cellular infiltrate, 4 ? marked cellular infiltrate, and 5 ?
severe cellular infiltrate). Edema was included only in the
minimal inflammation score since it is an early feature of this
arthritis model (26). Bone erosion was assessed separately in
the tibiotalar and forefoot regions and was scored on a 0–5
scale as previously described (31), with the minor modifica-
tions described previously (32). Cartilage was evaluated for
Figure 3. Comparable bone destruction and cartilage damage in the tibiotalar and forefoot regions of osteopontin (OPN)–sufficient and
OPN-deficient mice. OPN-sufficient (wild-type [WT] or heterozygous [HZ]) and OPN-deficient (KO) mice (n ? 3 per group) were injected with
150 ?l of K/BxN serum on days 0, 2, 7, and 14. One mouse from each group was killed on days 7, 14, and 21 after initial K/BxN serum injection.
The clinical index (A) and ankle thickening (B) were measured throughout the 3-week observation period. Histopathologic scoring of bone erosion
(C) and cartilage damage (D) was performed on hind limbs from OPN-sufficient and OPN-deficient mice killed on days 7, 14, and 21. The limbs
were compared in pairs (p) matched for left/right position. The tibiotalar (TT) and forefoot (FF) regions were scored separately.
2688JACOBS ET AL
surface damage and cartilage destruction secondary to pannus
invasion as previously described (32). Cartilage damage was
scored on serial toluidine blue–stained sections based upon
proteoglycan loss in areas remote from inflamed synovium.
Cartilage destruction in areas adjacent to pannus was scored
separately on H&E-stained sections. The mean score for each
histopathologic feature was calculated.
Local up-regulation of OPN mRNA during
K/BxN serum-transferred arthritis. Given the interest
in the role of OPN in inflammatory arthritis, we used
microarray analysis of ankle synovial tissue taken at 6
time points to assess OPN mRNA expression during the
unfolding of K/BxN serum-transferred arthritis (Jacobs
JP: unpublished observations). OPN mRNA was pro-
gressively up-regulated in ankle joints as arthritis devel-
oped (Figure 1). Levels of OPN mRNA began to rise at
about the time of clinical disease onset (day 3), reached
an intermediate value as disease began to peak (day 7),
and rose more slowly thereafter as the disease settled in
(days 12 and 18). The concentration of OPN protein in
synovial fluid on day 7 was 1.01 ? 0.26 ?g/ml (mean ?
SEM) as determined by ELISA. This level was 3.6-fold
greater than the OPN concentration in serum taken
Figure 4. Comparable pannus formation, cartilage damage, and bone erosion in the arthritic joints of osteopontin (OPN)–deficient and wild-type
mice. A and B, Representative sections of the tibiotalar region of matched OPN–wild-type (WT) and OPN-knockout (KO) mice 21 days after the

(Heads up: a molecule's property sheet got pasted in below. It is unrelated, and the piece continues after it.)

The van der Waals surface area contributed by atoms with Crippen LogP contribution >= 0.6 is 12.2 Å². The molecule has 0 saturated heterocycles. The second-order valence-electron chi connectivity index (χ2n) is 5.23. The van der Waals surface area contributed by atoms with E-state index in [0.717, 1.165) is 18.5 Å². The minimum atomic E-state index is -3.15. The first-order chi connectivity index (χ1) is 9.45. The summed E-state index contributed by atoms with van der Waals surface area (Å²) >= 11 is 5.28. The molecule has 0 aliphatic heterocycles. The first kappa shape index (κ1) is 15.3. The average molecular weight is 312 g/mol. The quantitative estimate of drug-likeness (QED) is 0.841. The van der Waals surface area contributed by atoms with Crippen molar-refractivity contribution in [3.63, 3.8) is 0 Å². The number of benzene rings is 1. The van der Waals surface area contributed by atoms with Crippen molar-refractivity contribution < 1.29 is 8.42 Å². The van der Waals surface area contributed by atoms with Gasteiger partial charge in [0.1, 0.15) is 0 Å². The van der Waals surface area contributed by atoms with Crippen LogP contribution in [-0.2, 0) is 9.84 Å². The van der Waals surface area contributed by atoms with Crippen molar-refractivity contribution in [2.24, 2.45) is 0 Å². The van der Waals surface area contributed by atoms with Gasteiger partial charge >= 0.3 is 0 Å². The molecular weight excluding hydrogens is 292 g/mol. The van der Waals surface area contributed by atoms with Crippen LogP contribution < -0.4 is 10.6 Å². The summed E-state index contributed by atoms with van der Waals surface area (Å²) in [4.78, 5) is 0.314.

initial injection of K/BxN serum. Inflammation, bone erosion (arrows), and formation of new woven bone (arrowhead) were evident on hematoxylin
and eosin (H&E)–stained sections (A) of both the WT and KO mice. Pannus formation and associated cartilage destruction (arrow) were observed
in toluidine blue–stained sections (B) of both the WT and KO mice. Cartilage damage and proteoglycan loss also occurred in areas remote from
pannus. C, KO mice demonstrated bone erosion in H&E-stained sections of the forefoot region. D, Staining for tartrate-resistant acid phosphatase
(TRAP) activity in a section adjacent to that in C revealed numerous TRAP? multinucleated osteoclast-like cells at sites of bone erosion (arrows
in C and D). (Original magnification ? 50.)
ROLE OF OPN IN AUTOANTIBODY-INDUCED ARTHRITIS IN K/BxN MICE2689
from the same mice (0.28 ? 0.02 ?g/ml). The elevated
OPN protein in synovial fluid suggests that OPN was
produced locally in the joint, consistent with the mRNA
increase. In contrast to the local up-regulation of OPN
in ankles, no change in peripheral blood OPN mRNA
expression or serum OPN protein was observed during
K/BxN serum-transferred arthritis (data not shown).
Lack of protection of OPN deficiency against
inflammation in serum-transferred arthritis at a range
of disease severities. To test the physiologic relevance of
OPN to K/BxN serum-transferred arthritis, we injected
K/BxN serum into tenth-generation B6-backcrossed
OPN-deficient mice and their matched OPN-sufficient
littermates. The kinetics and severity of arthritis, as
measured by ankle thickening and clinical index, in the
wild-type and heterozygous OPN-sufficient mice were
comparable with those in the OPN-knockout mice (Fig-
ures 2A and B and 3A and B).
Synovial inflammation was assessed in H&E-
stained sections of the tibiotalar and forefoot regions.
Thickening of the synovial lining, mononuclear cell
infiltration, and pannus formation were observed both in
OPN-sufficient and in OPN-deficient mice (Figure 4A).